By Salman Masood

  • July 30, 2020

The United States urged Pakistan on Thursday to overhaul the country’s harsh blasphemy laws a day after an American citizen accused of violating them was fatally shot in a courtroom.

The brazen killing has brought into sharp focus Pakistan’s much-maligned blasphemy laws, which critics say are often used to persecute and intimidate members of religious minorities.

The American, Tahir Ahmad Naseem, 57, was on trial in the northwestern Pakistani city of Peshawar on charges that he had claimed to be a prophet. Mr. Naseem was shot six times on Wednesday by a young man whom the authorities identified only as Faisal, 19, a local resident.

The killing, in a courtroom at the Peshawar Judicial Complex, drew strong condemnation from the U.S. government.

“We extend our condolences to the family of Tahir Naseem, the American citizen who was killed today inside a courtroom in Pakistan,” the State Department’s Bureau of South and Central Asian Affairs said in a Twitter post on Thursday. “We urge Pakistan to take immediate action and pursue reforms that will prevent such a shameful tragedy from happening again.”

Mr. Naseem was accused of blasphemy in 2018 on charges that carried penalties ranging from fines to death.

He had been a member of the Ahmadi sect, which has been declared heretical under the Pakistani Constitution and whose members face repeated persecution. However, representatives said Mr. Naseem had left the sect and had claimed to be the messiah and a prophet.

Blasphemy is a highly combustible and sensitive subject in Pakistan, with emotions flaring over mere rumors that Islam has been insulted. The government has never executed anyone under blasphemy laws, but people accused of it are often killed by mobs even before the police can take action, rights groups say.

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A demonstration in support of the man who killed Mr. Naseem was held in Hyderabad, Pakistan, on Thursday. 
A demonstration in support of the man who killed Mr. Naseem was held in Hyderabad, Pakistan, on Thursday. Credit…Nadeem Khawer/EPA, via Shutterstock

Soon after the killing of Mr. Naseem, a video of the gunman was widely shared on social media. It showed him sitting on a courtroom bench while being held by police officers, and he is heard saying the Prophet Muhammad told him in a dream to kill Mr. Naseem.

“He is an enemy of Islam,” the gunman is heard saying of Mr. Naseem. “He is an enemy of Pakistan.”

Police officials said they were investigating how the attacker managed to bring a gun inside the high-security court compound.

Rights activists and rights groups have long campaigned against the blasphemy laws, saying they are used to oppress religious minorities and to settle personal feuds.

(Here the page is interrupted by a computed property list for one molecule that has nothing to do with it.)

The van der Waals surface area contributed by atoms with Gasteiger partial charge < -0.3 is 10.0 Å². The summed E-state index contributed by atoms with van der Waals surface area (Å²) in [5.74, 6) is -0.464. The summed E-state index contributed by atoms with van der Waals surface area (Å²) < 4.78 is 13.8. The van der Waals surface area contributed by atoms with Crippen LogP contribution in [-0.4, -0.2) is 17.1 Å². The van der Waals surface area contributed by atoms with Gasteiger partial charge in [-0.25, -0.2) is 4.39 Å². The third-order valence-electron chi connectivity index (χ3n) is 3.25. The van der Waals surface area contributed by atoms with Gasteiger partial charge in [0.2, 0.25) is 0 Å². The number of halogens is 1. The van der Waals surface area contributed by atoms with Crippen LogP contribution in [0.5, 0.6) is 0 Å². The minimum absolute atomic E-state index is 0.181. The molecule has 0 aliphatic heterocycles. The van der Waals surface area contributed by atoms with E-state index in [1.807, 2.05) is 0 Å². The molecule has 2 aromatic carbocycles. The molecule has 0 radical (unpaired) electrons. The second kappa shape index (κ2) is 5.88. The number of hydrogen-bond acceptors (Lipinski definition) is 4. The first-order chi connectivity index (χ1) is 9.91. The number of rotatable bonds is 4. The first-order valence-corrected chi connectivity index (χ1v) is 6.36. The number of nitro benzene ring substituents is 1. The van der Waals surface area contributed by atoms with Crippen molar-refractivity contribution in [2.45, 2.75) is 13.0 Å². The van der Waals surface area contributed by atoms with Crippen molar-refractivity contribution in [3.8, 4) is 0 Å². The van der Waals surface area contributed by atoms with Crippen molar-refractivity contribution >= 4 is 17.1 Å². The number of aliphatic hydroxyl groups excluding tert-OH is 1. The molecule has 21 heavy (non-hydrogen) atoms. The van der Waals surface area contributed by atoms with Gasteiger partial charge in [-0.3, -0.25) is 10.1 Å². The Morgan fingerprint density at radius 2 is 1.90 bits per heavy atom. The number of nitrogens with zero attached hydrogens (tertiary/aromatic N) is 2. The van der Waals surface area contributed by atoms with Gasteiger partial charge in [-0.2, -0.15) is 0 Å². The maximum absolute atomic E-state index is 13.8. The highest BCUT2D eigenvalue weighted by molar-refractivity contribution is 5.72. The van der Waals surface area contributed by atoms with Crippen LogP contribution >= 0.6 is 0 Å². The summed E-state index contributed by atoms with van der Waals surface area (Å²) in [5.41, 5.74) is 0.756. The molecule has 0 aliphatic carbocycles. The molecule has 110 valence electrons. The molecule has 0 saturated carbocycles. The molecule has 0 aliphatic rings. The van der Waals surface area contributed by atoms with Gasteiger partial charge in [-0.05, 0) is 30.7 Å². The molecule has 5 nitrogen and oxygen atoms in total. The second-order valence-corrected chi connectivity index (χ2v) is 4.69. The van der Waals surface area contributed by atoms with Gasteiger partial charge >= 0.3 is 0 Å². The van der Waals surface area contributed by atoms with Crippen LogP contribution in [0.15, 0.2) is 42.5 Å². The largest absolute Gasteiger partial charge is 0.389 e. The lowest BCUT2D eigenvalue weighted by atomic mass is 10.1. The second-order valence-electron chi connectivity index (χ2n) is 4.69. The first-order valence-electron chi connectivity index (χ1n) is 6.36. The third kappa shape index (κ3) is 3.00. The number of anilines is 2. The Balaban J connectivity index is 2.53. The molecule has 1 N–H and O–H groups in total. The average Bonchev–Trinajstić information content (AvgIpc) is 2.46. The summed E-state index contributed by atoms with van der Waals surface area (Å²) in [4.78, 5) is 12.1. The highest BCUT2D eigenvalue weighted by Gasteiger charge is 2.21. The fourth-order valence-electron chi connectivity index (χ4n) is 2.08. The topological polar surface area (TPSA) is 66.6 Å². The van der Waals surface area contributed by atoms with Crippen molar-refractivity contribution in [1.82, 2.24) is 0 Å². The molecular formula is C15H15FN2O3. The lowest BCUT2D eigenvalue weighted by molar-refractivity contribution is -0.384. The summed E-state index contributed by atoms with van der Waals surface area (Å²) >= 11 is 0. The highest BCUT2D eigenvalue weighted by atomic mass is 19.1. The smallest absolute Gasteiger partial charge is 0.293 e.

But hard-line Islamic religious parties have bitterly opposed moves to amend the laws. Mainstream political leaders acknowledge the misuse of the blasphemy laws, but have mostly caved in to the pressures by religious parties not to change them and have dithered in taking a public stand against them.

In 2011, Salmaan Taseer, a prominent politician who was then the governor of Punjab Province, had campaigned to change the blasphemy laws, but was fatally shot by his police guard.

Mr. Taseer had been campaigning for the release of Asia Bibi, a Pakistani Christian woman who was sentenced to death and imprisoned for eight years after being accused of blasphemy. The Supreme Court overturned her conviction in 2018, and she now lives in Canada.

The killing of Mr. Taseer was a chilling reminder of the dangers that outspoken secular politicians face in a deeply conservative and religious Pakistani society.

JUI-F Leader Mufti Kifayatullah Celebrates Murder Of Blasphemy Accused Man In Peshawar Court


    Jamiat Ulama-e-Islam – Fazl (JUI-F) senior leader Mufti Kifayatullah has celebrated the murder of blasphemy accused man in Peshawar court, terming it as an act of ‘justice’.

The JUI-F leader took to Twitter to express his opinion on the matter. While referring to the murder, he said, “I have seen the justice in Pakistani court for the very first time.”

An ex-Ahmadi man was gunned down in a courtroom in Peshawar on Wednesday over blasphemy charges that he had been facing for two years.

According to the spokesperson of the Ahmadiyya community, Tahir Ahmad was not a member of the community. “It is being reported that he was Ahmadi, which is not true. He was born Ahmadi but left the community many years ago.”

Initial reports suggest that the victim suffered from mental health problems, and he died on the spot from the bullet wounds.

The suspect, a reported graduate of a seminary, was arrested by the police, but it is still unclear how he had taken the gun inside the courtroom. Speaking about the murder, he said Prophet Muhammad (PBUH) came ‘to his dream and asked him to shoot this man’

Muslim teanagers are threatening, insulting a Christian man, asking him to deney his faith and become a muslim


Muslim teanagers are threatening, insulting a Christian man, asking him to deney his faith and become a muslim. Almost every Non-Muslim have to face this situation once or more. Due to such societal behavior every Non-Muslims have psychological problems, they are not normal anymore.